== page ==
And it’s not just robots — software and AI-powered services are also on the rise. Starbucks has been automating the background of the store’s inventory. More stores have moved to auto-check.

Scott Lawton, CEO of Arlington, Virginia-based, had trouble getting his staff back to the restaurants when the outbreak began.

So he decided to do it without them. With the help of a software company, the company can order online and payment system customers can use it on their phones. Chefs now scan the barcode in the center of each table to access the menu and order their food without waiting for a server. Workers bring food and drink to their tables. And when they finish eating, customers pay by phone.

The innovation has shattered the number of workers, but workers are not necessarily worse. Each Bartako site: There are 21: It now has up to eight assistant managers, almost double the total of the pre-epidemic. Many are former ministers, and they wander around the tables to make sure everyone has what they need. They are paid an annual salary of $ 55,000 instead of an hourly wage.

Tips are now shared with all other employees, including the dishwasher, who are currently earning $ 20 or more, which is much higher than their pre-epidemic pay. “We have a shortage of energy to read in the news,” says Lawton.

The rise in automation has not stopped the spectacular recovery in the U.S. labor market – at least so far.

The US economy lost a staggering 22.4 million jobs in March and April 2020 during the US epidemic. Employers have returned 17 million jobs since April 2020. They are complaining about not having enough workers and not enough workers.

Behind the increase is a huge increase in consumer spending, with many unexpectedly financing the crisis – thanks to both federal aid checks and, in many cases, savings from working at home and skipping daily trips.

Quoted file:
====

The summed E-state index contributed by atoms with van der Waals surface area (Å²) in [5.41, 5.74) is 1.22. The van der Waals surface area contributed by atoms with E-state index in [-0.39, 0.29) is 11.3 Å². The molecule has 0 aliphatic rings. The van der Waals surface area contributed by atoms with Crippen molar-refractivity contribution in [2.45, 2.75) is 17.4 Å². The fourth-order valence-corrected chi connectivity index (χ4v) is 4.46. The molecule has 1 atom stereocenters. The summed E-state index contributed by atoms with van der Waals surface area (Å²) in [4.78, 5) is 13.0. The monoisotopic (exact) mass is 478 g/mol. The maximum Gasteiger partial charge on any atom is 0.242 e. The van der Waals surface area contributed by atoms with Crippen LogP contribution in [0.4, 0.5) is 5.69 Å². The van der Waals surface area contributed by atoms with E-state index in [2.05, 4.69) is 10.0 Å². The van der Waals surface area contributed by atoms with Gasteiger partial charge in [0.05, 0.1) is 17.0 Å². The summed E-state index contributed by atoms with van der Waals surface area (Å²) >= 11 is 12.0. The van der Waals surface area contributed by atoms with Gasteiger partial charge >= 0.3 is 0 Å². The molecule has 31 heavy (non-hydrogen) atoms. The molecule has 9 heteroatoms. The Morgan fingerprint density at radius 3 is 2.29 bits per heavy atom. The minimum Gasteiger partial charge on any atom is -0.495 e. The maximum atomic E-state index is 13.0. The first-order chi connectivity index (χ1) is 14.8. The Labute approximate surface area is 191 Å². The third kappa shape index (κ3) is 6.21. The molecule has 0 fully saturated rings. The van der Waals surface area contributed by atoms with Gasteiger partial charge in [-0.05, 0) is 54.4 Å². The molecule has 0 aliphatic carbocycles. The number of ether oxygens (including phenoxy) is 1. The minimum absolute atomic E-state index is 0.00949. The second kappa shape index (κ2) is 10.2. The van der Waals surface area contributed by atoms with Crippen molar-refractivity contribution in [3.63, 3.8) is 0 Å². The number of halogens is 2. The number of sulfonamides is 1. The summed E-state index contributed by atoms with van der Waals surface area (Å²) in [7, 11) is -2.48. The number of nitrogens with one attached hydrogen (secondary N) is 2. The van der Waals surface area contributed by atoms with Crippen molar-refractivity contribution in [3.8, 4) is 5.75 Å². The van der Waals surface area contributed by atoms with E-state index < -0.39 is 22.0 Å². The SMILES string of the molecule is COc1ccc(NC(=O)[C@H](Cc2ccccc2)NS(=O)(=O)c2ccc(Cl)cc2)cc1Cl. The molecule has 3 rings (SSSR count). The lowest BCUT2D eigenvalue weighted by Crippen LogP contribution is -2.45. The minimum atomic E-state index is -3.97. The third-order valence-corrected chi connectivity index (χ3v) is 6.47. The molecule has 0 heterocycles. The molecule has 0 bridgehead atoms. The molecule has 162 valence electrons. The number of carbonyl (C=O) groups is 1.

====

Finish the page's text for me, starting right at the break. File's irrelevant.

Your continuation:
Mark Zandy, chief economist at Moody Analysts, expects employers to keep rolling for a long time.

For one thing, many Americans are taking the time to return to work: some are still worried about COVID-19 health risks and child care issues, while others, due to generous federal benefits, will end September 6 across the country.

In addition, a large number of baby boom workers have retired. “The labor market will be very, very strong in the future,” says Zandy.

For now, the short-term benefits of the economic crisis are automatically increasing any losses, and the results will be seen gradually over the years. That can’t last. Unemployment of researchers at the University of Zurich and the University of British Columbia last year can be explained by the recovery of 35 years of job opportunities, a rapid recession, and a loss of self-employment. .

Despite strong employment since the middle of last year, the US economy still has less than 5.3 million jobs in February 2020. And Lydia Bususur, a leading economist at Oxford Economics, said last month that 40% of jobs were in jeopardy. In automation, especially in food preparation, retail and manufacturing.

Some economists worry that it will push automated workers into lower wages. Deron Asemoglu, an economist at the Massachusetts Institute of Technology, and Pascal Reerepopo of Boston University, estimated in June that the decline in U.S. wages between 1980 and 2016 could be attributed to machines replacing normal human activity.

“A lot of automated work was in the middle of capacity distribution,” says Asemoglu. They no longer exist, and the workers who made them are now doing low-skilled jobs.


AP Economics writer Christopher Rugaber contributed to this story.